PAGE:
A common question I get from companies about Facebook is “what’s best for us? A Facebook profile, Group or fan page?” The answer has changed in the last couple of years.
A couple of years ago, the answer would have been “it depends.”
When Facebook first introduced fan Pages back in 2007, they left much to be desired in terms of functionality and giving organizations the ability to truly engage with Facebook users. (For example, in the very early stages of Facebook Pages, administrators could not send “blast” style messages to fans in-boxes, a feature available in Facebook groups). Pages seemed to serve the role of a promotional platform, rather than an engagement tool.
Profile, Group or Page? The Definitions
In the past year or so, the developers at Facebook have made strides in adapting the functionality of profiles, groups and pages to serve user needs:
Profiles continue to be best for individuals who are looking to personally connect with others.
Groups are ideal for bottom-up social networks around common interests (fan clubs, volunteers, etc.)
Pages have now evolved into a powerful tool for organizations and companies who want to connect with supporters, but who also have very specific marketing goals that require further insight on users.
Facebook Insights: Learn More About Your Fans
The key tool that makes Facebook fan pages so valuable to companies doing social media marketing is Facebook Insights, which provides page administrators with information on user demographics and activity on Facebook. If you’re a marketing data geek, this is juicy stuff: the average age, gender, and location of your users. Additional information includes page views, photo views, and “interactions” such as comments and “likes.”
If the ROI question is big in your company, and you are looking to glean hard numbers from Facebook’s ability to connect with users, there is no better tool to use than Facebook Insights. And if you’re a marketer that regularly reports progress on your Facebook traffic and interaction to your company (and if not, you should!) Facebook makes this report-ready data available in a downloadable .csv or a Microsoft Excel (.xml) file. In my experience I’ve found this data extremely useful in reporting company progress with social media marketing efforts to higher-ups, through weekly updates on Facebook activity and fan counts.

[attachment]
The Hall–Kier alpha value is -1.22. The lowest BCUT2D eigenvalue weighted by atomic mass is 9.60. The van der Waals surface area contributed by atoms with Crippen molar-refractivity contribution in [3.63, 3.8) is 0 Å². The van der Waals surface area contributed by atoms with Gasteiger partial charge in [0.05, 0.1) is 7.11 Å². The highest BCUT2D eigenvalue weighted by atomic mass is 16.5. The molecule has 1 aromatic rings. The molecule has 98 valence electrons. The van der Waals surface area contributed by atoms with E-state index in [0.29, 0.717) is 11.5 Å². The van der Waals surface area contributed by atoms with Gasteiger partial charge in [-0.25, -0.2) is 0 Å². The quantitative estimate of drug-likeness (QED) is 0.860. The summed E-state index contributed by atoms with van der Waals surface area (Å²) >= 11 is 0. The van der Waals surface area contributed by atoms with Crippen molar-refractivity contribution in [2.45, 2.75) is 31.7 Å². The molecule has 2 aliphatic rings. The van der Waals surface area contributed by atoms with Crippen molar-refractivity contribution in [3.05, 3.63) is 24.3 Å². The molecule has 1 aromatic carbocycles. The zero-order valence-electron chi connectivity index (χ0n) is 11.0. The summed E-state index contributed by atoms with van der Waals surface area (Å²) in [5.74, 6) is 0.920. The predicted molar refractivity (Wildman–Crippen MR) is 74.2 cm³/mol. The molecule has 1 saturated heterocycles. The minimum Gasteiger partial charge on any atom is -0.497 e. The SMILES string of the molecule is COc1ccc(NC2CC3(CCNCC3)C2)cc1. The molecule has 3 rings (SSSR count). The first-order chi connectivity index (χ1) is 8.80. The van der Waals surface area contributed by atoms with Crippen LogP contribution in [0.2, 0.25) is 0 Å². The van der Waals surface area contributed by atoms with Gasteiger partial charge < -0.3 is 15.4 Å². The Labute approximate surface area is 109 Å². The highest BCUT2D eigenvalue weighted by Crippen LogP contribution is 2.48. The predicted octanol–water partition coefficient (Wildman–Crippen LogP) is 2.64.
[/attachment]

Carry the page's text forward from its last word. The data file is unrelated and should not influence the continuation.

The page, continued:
Facebook developers continue to evolve and improve the effectiveness of Facebook Insights, and I am confident that as more organizations use this tool to aid in their social media marketing goals, we’ll see more improvements in the future. Recently, Facebook Insights added pageview information by individual post – a godsend for anyone with a content-rich Facebook page and want to assess the popularity and impact of posts by content, something administrators could only speculate about before.
Don’t Forget Goals!
A final word about reporting and Facebook Insights. As with all web metrics, Facebook Insights are only as valuable as the marketing goals and objectives you apply them to, so I urge you to really look at your overall marketing goals and strategy and see how these juicy stats can lend insight. If you haven’t established measurable goals for your social media marketing efforts, there’s no better time to start!